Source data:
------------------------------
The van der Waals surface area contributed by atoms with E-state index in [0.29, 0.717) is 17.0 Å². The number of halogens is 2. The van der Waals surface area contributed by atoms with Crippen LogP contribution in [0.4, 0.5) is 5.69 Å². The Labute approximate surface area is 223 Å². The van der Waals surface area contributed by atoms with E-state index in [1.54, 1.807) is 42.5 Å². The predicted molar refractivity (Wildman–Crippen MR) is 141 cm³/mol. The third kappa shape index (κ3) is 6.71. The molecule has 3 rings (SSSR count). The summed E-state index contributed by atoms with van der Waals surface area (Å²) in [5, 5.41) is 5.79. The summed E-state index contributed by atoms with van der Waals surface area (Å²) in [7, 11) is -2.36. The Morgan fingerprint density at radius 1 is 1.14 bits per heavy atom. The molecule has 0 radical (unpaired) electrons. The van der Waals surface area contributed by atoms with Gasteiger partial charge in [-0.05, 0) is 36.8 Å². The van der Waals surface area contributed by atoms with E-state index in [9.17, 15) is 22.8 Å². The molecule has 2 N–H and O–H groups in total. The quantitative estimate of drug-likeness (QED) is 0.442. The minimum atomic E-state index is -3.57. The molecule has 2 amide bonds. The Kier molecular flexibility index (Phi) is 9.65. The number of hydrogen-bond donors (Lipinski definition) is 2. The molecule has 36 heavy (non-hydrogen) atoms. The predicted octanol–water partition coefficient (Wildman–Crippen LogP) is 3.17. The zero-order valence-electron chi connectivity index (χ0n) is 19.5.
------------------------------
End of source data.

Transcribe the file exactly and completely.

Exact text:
The van der Waals surface area contributed by atoms with E-state index in [0.29, 0.717) is 17.0 Å². The number of halogens is 2. The van der Waals surface area contributed by atoms with Crippen LogP contribution in [0.4, 0.5) is 5.69 Å². The Labute approximate surface area is 223 Å². The van der Waals surface area contributed by atoms with E-state index in [1.54, 1.807) is 42.5 Å². The predicted molar refractivity (Wildman–Crippen MR) is 141 cm³/mol. The third kappa shape index (κ3) is 6.71. The molecule has 3 rings (SSSR count). The summed E-state index contributed by atoms with van der Waals surface area (Å²) in [5, 5.41) is 5.79. The summed E-state index contributed by atoms with van der Waals surface area (Å²) in [7, 11) is -2.36. The Morgan fingerprint density at radius 1 is 1.14 bits per heavy atom. The molecule has 0 radical (unpaired) electrons. The van der Waals surface area contributed by atoms with Gasteiger partial charge in [-0.05, 0) is 36.8 Å². The van der Waals surface area contributed by atoms with E-state index in [9.17, 15) is 22.8 Å². The molecule has 2 N–H and O–H groups in total. The quantitative estimate of drug-likeness (QED) is 0.442. The minimum atomic E-state index is -3.57. The molecule has 2 amide bonds. The Kier molecular flexibility index (Phi) is 9.65. The number of hydrogen-bond donors (Lipinski definition) is 2. The molecule has 36 heavy (non-hydrogen) atoms. The predicted octanol–water partition coefficient (Wildman–Crippen LogP) is 3.17. The zero-order valence-electron chi connectivity index (χ0n) is 19.5.